Fritatta-X3@1020

 

Egg promotion is winding down, but what a lot of attention it got! (NPR’s Steve Inskeep talked to me about it on Morning Edition. It inspired an egg-centric stroll through Manhattan with NYTimes reporter Alex Witchel. It was covered favorably in Sunday’s NYTBR by William Grimes. Debbi Snook covered it for my hometown paper. And the Wall Street Journal ran an excerpt on page one of its weekend section.)

But now that the fun is subsiding, I reflect on where it began: for me with this humble frittata. In fourth grade someone told me or I saw on TV how to make one. And so, home alone with only four channels to entertain me, the video game Pong a blip on the horizon, and hungry, really hungry, I made the above. It was not just the creation itself that was exciting (me! I MADE this!), it was also delicious. And satisfying. I felt good after I ate it, not lethargic or enervated.

This was good food and I’ve never not cooked since.

And it was the beginning of what would culminate in the new book, Egg. (The company that runs Little, Brown, I would like to add, Hachette Book Group, is waging a public feud with Amazon over the cost of electronic books; in what amounts to several sucker punches, Amazon is actively trying to diminish the sales of Hachette books, and it’s hurting authors; why my books Egg and Schmaltz are actually cheaper if you buy them from Barnes & Noble. See this story on Hachette head, Michael Pietsch, from yesterday’s NYTimes for more on what’s at stake. And why it breaks Malcolm Gladwell’s heart.)

But this will end. Eggs will not. They are, after all, the world’s most versatile ingredient. And inspiration: look at all the good things that happen when you make a frittata!

Fritatta-cropped-@1020

All photos by my ace photographer, Donna Turner Ruhlman.

Potato, Onion, and Cheese Frittata

  • 1 small potato, peeled and cut into small dice (about 1 cup/225 grams)
  • 2 tablespoons extra-virgin olive oil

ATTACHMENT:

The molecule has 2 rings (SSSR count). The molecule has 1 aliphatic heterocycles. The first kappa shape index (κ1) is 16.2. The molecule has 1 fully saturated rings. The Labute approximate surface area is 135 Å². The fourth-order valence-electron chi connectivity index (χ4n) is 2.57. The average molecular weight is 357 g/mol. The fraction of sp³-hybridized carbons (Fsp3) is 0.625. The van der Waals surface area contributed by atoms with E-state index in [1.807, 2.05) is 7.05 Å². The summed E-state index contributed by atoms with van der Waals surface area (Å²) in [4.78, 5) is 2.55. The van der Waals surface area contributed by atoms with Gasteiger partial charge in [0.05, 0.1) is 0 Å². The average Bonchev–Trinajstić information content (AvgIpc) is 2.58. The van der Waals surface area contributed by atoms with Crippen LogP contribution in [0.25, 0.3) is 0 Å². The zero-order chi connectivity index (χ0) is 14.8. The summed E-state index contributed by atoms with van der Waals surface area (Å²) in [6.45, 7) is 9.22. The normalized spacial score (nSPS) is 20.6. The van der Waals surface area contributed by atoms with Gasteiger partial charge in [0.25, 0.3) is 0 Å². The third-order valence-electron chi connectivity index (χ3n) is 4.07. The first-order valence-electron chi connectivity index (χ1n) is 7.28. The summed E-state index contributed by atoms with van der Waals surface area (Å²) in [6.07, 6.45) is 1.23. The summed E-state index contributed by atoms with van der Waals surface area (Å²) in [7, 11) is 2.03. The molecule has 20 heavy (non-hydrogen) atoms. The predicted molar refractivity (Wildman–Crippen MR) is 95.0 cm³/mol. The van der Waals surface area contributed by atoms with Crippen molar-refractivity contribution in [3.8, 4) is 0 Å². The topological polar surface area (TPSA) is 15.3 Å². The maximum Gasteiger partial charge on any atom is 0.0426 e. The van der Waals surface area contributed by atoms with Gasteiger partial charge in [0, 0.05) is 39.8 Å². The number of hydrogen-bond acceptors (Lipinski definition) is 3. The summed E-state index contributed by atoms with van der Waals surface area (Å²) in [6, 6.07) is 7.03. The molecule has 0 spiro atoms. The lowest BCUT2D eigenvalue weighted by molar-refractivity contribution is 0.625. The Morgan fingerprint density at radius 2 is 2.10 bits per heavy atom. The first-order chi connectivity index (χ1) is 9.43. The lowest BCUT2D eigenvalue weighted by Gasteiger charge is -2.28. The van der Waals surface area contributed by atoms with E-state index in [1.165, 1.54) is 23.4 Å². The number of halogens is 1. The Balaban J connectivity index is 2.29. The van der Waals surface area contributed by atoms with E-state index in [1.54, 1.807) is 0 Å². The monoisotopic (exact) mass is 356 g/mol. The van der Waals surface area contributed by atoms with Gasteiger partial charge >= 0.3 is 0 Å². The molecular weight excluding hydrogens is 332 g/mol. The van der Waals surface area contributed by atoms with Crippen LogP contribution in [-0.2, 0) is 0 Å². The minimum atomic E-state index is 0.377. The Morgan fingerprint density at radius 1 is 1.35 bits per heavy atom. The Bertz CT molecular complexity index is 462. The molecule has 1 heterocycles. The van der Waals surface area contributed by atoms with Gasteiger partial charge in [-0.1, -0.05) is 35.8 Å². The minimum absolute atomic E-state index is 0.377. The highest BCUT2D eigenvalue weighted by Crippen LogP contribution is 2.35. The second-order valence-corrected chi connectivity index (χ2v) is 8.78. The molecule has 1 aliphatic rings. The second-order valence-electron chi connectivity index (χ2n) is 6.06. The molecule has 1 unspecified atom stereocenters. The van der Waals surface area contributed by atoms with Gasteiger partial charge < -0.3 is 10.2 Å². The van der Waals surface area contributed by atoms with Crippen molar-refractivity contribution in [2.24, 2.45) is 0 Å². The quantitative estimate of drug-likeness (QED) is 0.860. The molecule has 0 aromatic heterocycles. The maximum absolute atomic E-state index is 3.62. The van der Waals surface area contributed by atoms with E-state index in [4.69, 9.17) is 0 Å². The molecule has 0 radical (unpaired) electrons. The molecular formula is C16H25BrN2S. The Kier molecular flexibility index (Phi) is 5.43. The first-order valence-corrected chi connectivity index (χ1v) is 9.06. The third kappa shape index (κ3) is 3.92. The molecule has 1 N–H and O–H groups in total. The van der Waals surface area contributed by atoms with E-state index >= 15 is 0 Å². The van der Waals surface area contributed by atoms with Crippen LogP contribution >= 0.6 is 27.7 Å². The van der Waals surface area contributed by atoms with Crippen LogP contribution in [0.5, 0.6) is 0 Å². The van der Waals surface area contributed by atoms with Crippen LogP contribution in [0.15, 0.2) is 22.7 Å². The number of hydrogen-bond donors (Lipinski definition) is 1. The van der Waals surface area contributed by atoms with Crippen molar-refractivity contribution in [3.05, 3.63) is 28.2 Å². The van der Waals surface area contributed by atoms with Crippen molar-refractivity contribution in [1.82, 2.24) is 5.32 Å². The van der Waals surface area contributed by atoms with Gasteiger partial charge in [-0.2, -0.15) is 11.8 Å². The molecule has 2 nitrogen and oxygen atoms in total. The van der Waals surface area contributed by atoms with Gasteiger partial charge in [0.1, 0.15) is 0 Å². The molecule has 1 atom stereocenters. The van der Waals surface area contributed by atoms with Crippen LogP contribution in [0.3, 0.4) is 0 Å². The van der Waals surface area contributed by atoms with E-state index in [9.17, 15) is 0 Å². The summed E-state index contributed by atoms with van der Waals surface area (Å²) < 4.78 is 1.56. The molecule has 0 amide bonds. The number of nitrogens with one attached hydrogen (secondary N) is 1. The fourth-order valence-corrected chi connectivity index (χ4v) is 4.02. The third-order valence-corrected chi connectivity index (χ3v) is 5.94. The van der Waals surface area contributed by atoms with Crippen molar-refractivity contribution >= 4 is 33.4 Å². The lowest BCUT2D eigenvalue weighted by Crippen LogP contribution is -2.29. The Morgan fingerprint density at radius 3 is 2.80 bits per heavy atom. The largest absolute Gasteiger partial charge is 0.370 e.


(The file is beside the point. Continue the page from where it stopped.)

• Salt
  • ½ onion, cut into small dice (about ½ cup/100 grams)
  • 6 eggs, thoroughly blended
  • ½ cup/60 grams shredded cheddar cheese
  • Freshly ground black pepper
  • 2 avocados, peeled, pitted, and diced (optional)
  1. Preheat the broiler.
  2. In a medium nonstick fry pan, combine the potatoes and olive oil over medium-high heat and stir or toss them in the pan to coat them with oil. Add a three-finger pinch of salt, just to coat the surface. When the potatoes are lightly browned, add the onions, salt to coat the onions, and continue to cook until the onions are tender, stirring or tossing the potato and onion.
  3. Place the eggs in a medium bowl and add the cheese, along with ½ teaspoon salt and several grinds of pepper, and stir to combine and disperse the cheese. Pour the egg mixture over the potatoes and onions and reduce the heat to medium, swirling the pan so that the eggs even out. Cook until the edges are set, a couple of minutes depending on the heat level, checking to make sure that the eggs aren’t sticking. Place the pan underneath the broiler until the eggs are just set, a minute or two depending on your broiler. When the top is set, invert the frittata onto a cutting board, cover with the diced avocado, if using, and cut into wedges. Serve.

Serves 4

 

If you liked this post on mushrooms, check out these other links:

© 2014 Michael Ruhlman. Photo © 2014 Donna Turner Ruhlman. All rights reserved.

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4 Wonderful responses to “It Begins When You Make a Frittata”

  • Dean

    You were on precocious 10 year old.

    What’s wonderful about this basic recipe is how you can adapt it to your whims. I look to see what leftover, partially used veggies are in the fridge, dice them and add to the mix. A bit of extra Parmesan laying around? Grate it and add it to the party. A bit of sausage? Why not? Herbs? Check.

    Frittata is great hot, room temperature like the Spanish eat it, or cold (least favorite, but still good.)

  • Tags

    If this is what they’re doing out in the open, Amazon should consider that this invites scrutiny of what they’re doing with the rest of their iceberg.

  • Jen

    Frittatas are the best! I make them for dinner all the time and they really are so adaptable to whatever you have on hand, provided that includes several eggs (and why wouldn’t you have those?). The leftovers also travel to work with me the next day pretty well for reheating. I can’t say enough good things about them. They’re even super healthy. A great way to pack a whole bunch of veggies into your meal!

  • Glenn

    I remember the first frittata I made about 3 years ago (I’m 61 btw). It was a big hit w/the wife. I came to love cooking late – after my son was already a chef & my wife suffered 3+ years of illness. I became the chief cook by default & w/my son’s help, & ALL of Ruhlman’s books, I can pretty much cook whatever we want to eat. The new EGG book is great!

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